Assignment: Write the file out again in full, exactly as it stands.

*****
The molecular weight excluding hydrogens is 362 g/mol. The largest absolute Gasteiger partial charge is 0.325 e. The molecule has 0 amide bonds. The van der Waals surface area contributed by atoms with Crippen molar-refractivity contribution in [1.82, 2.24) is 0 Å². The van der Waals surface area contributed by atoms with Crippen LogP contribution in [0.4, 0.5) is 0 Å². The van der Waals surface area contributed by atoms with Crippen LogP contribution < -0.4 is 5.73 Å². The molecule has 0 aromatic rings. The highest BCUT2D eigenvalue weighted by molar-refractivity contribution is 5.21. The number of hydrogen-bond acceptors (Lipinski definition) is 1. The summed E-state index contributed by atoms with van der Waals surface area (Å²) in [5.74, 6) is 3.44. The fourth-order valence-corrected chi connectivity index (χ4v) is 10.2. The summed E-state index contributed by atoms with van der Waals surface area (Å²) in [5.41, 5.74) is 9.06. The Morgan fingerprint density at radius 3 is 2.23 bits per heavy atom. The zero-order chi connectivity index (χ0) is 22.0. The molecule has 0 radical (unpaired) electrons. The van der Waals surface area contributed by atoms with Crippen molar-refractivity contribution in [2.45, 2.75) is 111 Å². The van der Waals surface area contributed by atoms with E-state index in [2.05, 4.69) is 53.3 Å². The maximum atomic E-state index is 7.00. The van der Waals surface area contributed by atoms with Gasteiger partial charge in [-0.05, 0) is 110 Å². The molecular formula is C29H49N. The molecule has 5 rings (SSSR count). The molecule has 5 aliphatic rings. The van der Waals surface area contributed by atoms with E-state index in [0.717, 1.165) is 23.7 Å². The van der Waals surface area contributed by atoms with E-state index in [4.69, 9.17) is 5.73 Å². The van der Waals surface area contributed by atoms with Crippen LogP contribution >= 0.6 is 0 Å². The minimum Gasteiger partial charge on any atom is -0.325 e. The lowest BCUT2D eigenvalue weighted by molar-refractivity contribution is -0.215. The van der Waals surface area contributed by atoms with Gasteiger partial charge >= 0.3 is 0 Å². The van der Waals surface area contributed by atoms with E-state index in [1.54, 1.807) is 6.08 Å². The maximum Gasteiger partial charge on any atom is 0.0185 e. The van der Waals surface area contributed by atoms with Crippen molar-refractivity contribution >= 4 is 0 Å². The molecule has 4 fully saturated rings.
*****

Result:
The molecular weight excluding hydrogens is 362 g/mol. The largest absolute Gasteiger partial charge is 0.325 e. The molecule has 0 amide bonds. The van der Waals surface area contributed by atoms with Crippen molar-refractivity contribution in [1.82, 2.24) is 0 Å². The van der Waals surface area contributed by atoms with Crippen LogP contribution in [0.4, 0.5) is 0 Å². The van der Waals surface area contributed by atoms with Crippen LogP contribution < -0.4 is 5.73 Å². The molecule has 0 aromatic rings. The highest BCUT2D eigenvalue weighted by molar-refractivity contribution is 5.21. The number of hydrogen-bond acceptors (Lipinski definition) is 1. The summed E-state index contributed by atoms with van der Waals surface area (Å²) in [5.74, 6) is 3.44. The fourth-order valence-corrected chi connectivity index (χ4v) is 10.2. The summed E-state index contributed by atoms with van der Waals surface area (Å²) in [5.41, 5.74) is 9.06. The Morgan fingerprint density at radius 3 is 2.23 bits per heavy atom. The zero-order chi connectivity index (χ0) is 22.0. The molecule has 0 radical (unpaired) electrons. The van der Waals surface area contributed by atoms with Crippen molar-refractivity contribution in [2.45, 2.75) is 111 Å². The van der Waals surface area contributed by atoms with E-state index in [2.05, 4.69) is 53.3 Å². The maximum atomic E-state index is 7.00. The van der Waals surface area contributed by atoms with Gasteiger partial charge in [-0.05, 0) is 110 Å². The molecular formula is C29H49N. The molecule has 5 rings (SSSR count). The molecule has 5 aliphatic rings. The van der Waals surface area contributed by atoms with E-state index in [0.717, 1.165) is 23.7 Å². The van der Waals surface area contributed by atoms with E-state index in [4.69, 9.17) is 5.73 Å². The van der Waals surface area contributed by atoms with Crippen LogP contribution >= 0.6 is 0 Å². The minimum Gasteiger partial charge on any atom is -0.325 e. The lowest BCUT2D eigenvalue weighted by molar-refractivity contribution is -0.215. The van der Waals surface area contributed by atoms with Gasteiger partial charge >= 0.3 is 0 Å². The van der Waals surface area contributed by atoms with E-state index in [1.54, 1.807) is 6.08 Å². The maximum Gasteiger partial charge on any atom is 0.0185 e. The van der Waals surface area contributed by atoms with Crippen molar-refractivity contribution >= 4 is 0 Å². The molecule has 4 fully saturated rings.